Tess: Excuse me, sir! Are you the Librarian?

Joe: (looks at her curiously) Yes, I am. How can I help you?

Tess: I'm lost.

Joe: You are?

Tess: Well, it's been about a year.

Joe: What?

Tess: I got lost last Christmas Eve, and I've been here ever since.

Joe: You did?

(Tess moves closer to Joe and speaks softly so only he can hear her.)

Tess: My employer dropped me off in this town to deliver some presents. You see—I got stuck in a chimney.

Joe: A chimney?

Tess: Yes, frighteningly stuck.

Joe: Oh, no.

Tess: It was quite a tight fit. I got in okay, but I got stuck coming out. It took me the rest of the night to wiggle and waggle and wiggle and waggle my way out. And when I finally got out, it was Christmas morning, and I was alone and stranded.

Joe: That's terrible. Didn't he come back for you?

Tess: I don't know. He probably forgot about me. It was a very busy night for him.

Joe: But… a whole year? Who is this guy?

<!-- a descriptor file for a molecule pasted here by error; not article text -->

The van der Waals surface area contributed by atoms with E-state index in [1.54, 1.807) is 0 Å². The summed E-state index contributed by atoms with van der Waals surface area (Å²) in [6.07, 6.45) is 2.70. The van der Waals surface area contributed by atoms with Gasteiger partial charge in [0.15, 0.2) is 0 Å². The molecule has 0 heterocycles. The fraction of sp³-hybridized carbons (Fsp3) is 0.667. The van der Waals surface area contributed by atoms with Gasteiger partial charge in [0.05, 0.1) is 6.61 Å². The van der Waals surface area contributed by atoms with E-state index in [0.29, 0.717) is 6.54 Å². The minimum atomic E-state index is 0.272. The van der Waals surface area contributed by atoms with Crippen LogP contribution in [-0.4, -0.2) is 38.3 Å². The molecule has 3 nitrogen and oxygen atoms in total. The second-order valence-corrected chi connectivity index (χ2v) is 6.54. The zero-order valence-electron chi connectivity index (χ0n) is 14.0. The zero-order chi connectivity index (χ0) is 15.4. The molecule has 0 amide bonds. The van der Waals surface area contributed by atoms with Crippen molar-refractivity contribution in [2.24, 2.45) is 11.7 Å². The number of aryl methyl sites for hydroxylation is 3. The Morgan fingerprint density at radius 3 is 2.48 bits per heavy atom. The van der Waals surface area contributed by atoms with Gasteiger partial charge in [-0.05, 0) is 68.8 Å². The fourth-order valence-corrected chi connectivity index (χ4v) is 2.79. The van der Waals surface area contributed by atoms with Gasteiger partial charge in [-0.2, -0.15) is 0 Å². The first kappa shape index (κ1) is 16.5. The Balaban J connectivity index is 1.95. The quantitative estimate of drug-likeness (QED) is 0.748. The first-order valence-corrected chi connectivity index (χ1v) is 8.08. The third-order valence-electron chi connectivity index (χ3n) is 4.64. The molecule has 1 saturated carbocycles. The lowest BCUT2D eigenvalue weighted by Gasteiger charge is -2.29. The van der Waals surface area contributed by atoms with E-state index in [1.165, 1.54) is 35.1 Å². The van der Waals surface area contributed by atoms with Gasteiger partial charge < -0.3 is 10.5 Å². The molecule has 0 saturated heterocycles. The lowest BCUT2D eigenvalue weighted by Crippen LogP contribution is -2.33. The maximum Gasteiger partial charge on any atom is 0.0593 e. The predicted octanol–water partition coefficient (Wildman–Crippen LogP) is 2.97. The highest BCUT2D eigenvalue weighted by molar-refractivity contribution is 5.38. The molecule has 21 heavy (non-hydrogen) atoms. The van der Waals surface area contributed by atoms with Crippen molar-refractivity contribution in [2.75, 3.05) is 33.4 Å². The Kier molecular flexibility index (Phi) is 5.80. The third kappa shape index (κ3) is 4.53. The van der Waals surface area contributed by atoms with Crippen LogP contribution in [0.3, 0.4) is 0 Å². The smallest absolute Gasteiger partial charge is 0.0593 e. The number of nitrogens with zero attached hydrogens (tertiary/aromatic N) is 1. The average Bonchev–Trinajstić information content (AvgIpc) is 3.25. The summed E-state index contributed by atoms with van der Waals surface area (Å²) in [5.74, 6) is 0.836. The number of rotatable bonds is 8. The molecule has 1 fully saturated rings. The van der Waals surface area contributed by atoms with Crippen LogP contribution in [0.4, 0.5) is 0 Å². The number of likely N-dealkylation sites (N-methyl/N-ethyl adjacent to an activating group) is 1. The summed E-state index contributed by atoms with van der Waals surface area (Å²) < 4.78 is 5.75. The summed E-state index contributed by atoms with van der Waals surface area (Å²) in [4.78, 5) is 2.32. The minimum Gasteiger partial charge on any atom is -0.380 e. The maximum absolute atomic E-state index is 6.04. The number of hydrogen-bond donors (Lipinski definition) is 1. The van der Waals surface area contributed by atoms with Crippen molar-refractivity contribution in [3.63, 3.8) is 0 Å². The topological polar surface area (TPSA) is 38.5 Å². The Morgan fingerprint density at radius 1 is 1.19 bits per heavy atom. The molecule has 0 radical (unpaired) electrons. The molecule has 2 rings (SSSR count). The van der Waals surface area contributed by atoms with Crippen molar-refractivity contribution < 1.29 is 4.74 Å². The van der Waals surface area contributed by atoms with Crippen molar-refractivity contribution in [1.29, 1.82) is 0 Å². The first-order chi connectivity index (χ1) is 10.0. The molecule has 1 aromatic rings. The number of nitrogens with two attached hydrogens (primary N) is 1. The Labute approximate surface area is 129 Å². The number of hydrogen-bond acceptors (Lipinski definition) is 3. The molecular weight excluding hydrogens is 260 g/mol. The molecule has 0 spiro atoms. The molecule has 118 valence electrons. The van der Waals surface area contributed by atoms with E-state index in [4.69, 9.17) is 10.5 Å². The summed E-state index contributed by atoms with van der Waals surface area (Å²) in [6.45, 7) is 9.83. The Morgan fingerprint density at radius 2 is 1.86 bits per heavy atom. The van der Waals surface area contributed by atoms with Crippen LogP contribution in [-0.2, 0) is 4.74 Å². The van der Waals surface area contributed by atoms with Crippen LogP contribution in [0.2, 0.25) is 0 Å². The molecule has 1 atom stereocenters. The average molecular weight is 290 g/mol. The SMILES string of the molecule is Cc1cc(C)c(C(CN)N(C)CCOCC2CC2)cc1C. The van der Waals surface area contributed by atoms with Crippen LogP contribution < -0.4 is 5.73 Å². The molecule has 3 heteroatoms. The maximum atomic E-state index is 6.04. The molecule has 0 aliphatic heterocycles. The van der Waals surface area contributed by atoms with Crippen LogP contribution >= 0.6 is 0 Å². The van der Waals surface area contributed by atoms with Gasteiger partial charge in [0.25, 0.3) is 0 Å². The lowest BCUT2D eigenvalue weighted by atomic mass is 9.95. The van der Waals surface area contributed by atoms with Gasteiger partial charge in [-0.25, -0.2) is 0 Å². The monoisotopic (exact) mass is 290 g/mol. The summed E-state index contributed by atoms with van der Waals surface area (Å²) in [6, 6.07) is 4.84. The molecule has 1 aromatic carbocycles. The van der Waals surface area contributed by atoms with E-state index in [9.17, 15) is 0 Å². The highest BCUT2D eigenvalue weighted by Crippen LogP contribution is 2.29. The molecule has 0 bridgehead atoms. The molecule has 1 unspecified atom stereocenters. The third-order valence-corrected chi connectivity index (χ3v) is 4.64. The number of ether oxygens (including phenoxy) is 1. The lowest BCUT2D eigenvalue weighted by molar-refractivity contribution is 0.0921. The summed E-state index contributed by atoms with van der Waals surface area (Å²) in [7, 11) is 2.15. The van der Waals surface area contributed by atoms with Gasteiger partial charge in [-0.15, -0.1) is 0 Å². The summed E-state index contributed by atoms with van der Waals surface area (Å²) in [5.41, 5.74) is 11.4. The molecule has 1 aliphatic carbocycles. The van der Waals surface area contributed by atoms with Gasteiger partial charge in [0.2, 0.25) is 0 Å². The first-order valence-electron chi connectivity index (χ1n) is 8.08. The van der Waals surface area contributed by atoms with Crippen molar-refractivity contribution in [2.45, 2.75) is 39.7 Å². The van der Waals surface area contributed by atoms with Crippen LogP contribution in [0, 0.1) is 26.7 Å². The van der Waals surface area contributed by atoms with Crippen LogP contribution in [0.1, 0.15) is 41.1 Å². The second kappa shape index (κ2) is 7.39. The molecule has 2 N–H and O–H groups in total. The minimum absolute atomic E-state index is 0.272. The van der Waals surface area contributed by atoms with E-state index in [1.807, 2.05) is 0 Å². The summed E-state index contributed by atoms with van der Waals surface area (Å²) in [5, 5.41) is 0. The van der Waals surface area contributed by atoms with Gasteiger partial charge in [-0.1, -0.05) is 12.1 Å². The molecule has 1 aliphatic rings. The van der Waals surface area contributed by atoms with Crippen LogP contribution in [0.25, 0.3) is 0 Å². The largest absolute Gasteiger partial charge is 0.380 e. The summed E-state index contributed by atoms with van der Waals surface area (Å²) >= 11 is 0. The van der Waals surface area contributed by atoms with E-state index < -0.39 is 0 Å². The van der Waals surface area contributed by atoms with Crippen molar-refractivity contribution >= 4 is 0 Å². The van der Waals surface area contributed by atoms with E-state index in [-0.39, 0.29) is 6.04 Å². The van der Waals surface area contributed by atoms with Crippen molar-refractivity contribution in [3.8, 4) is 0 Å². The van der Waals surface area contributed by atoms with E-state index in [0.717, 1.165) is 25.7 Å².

Tess: Well, we just call him Old Nick. But you probably know him as Santa Claus.

Joe: You gotta be kidding?

Tess: (she shakes her head) No, I'm quite serious. I should be back in the North Pole right now, helping to get ready for Christmas. It's a very busy time.

Joe: I can imagine. Well, it's not your fault. He left you behind.

Tess: I wasn't even supposed to come along. I filled in for my friend Felix, who had the flu.

Joe: Where have you lived all year?

Tess: Under the bridge.

Joe: What bridge?

Tess: (she points in a direction away from the library) Up there!

Joe: Outside?

Tess: Yes?

Joe: Isn't it cold?

Tess: Oh, not as cold as the North Pole.

Joe: What'd you do for food?

Tess: Pizza. I love pizza.

Joe: Where'd you get the pizza?

Tess: At the Brick Oven.

Joe: They feed you?

Tess: I deliver pizza for them. I have a lot of experience making deliveries.

Joe: Yeah, but you're not very good at it.

Tess: Well, I don't have to go down chimneys to deliver pizzas.

Joe: I guess that's true.

Tess: (rubbing her round belly) I'm afraid I won't fit down any chimneys now… I had some money, and I got a ride to the airport, but they wouldn't let me on the plane because I didn't have an I.D.